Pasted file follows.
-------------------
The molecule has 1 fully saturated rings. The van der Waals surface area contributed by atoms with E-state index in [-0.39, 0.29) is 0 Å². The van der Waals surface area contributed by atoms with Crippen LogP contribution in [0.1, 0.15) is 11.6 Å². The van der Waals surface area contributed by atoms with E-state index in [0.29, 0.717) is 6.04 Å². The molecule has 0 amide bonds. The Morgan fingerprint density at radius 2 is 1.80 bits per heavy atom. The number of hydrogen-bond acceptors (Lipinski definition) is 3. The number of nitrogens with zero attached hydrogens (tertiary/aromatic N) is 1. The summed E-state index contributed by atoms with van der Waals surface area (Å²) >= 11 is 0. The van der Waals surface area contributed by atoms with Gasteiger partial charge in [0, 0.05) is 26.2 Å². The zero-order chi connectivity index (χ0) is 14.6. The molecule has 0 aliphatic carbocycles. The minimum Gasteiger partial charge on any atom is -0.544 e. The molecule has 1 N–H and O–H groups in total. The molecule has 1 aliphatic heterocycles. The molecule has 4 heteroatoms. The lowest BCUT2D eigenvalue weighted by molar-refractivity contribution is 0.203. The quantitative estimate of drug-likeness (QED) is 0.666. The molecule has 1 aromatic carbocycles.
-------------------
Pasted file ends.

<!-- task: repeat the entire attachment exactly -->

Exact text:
The molecule has 1 fully saturated rings. The van der Waals surface area contributed by atoms with E-state index in [-0.39, 0.29) is 0 Å². The van der Waals surface area contributed by atoms with Crippen LogP contribution in [0.1, 0.15) is 11.6 Å². The van der Waals surface area contributed by atoms with E-state index in [0.29, 0.717) is 6.04 Å². The molecule has 0 amide bonds. The Morgan fingerprint density at radius 2 is 1.80 bits per heavy atom. The number of hydrogen-bond acceptors (Lipinski definition) is 3. The number of nitrogens with zero attached hydrogens (tertiary/aromatic N) is 1. The summed E-state index contributed by atoms with van der Waals surface area (Å²) >= 11 is 0. The van der Waals surface area contributed by atoms with Gasteiger partial charge in [0, 0.05) is 26.2 Å². The zero-order chi connectivity index (χ0) is 14.6. The molecule has 0 aliphatic carbocycles. The minimum Gasteiger partial charge on any atom is -0.544 e. The molecule has 1 N–H and O–H groups in total. The molecule has 1 aliphatic heterocycles. The molecule has 4 heteroatoms. The lowest BCUT2D eigenvalue weighted by molar-refractivity contribution is 0.203. The quantitative estimate of drug-likeness (QED) is 0.666. The molecule has 1 aromatic carbocycles.